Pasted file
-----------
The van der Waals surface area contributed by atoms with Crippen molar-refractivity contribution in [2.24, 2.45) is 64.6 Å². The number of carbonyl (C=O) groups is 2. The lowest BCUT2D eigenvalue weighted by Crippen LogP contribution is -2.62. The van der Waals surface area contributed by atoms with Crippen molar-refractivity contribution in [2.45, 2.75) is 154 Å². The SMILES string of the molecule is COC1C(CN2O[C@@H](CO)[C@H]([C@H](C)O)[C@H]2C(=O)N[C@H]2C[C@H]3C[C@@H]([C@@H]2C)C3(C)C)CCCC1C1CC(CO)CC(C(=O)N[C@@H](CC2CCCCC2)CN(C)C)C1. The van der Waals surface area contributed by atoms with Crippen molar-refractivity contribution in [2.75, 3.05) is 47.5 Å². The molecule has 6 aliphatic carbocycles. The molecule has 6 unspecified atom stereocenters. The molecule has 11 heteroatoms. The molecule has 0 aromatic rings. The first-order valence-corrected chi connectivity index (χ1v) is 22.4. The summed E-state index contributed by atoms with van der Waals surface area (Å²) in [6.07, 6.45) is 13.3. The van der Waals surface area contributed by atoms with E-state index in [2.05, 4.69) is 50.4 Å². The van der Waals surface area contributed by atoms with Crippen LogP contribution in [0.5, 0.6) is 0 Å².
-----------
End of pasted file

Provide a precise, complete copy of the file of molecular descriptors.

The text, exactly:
The van der Waals surface area contributed by atoms with Crippen molar-refractivity contribution in [2.24, 2.45) is 64.6 Å². The number of carbonyl (C=O) groups is 2. The lowest BCUT2D eigenvalue weighted by Crippen LogP contribution is -2.62. The van der Waals surface area contributed by atoms with Crippen molar-refractivity contribution in [2.45, 2.75) is 154 Å². The SMILES string of the molecule is COC1C(CN2O[C@@H](CO)[C@H]([C@H](C)O)[C@H]2C(=O)N[C@H]2C[C@H]3C[C@@H]([C@@H]2C)C3(C)C)CCCC1C1CC(CO)CC(C(=O)N[C@@H](CC2CCCCC2)CN(C)C)C1. The van der Waals surface area contributed by atoms with Crippen molar-refractivity contribution in [2.75, 3.05) is 47.5 Å². The molecule has 6 aliphatic carbocycles. The molecule has 6 unspecified atom stereocenters. The molecule has 11 heteroatoms. The molecule has 0 aromatic rings. The first-order valence-corrected chi connectivity index (χ1v) is 22.4. The summed E-state index contributed by atoms with van der Waals surface area (Å²) in [6.07, 6.45) is 13.3. The van der Waals surface area contributed by atoms with E-state index in [2.05, 4.69) is 50.4 Å². The van der Waals surface area contributed by atoms with Crippen LogP contribution in [0.5, 0.6) is 0 Å².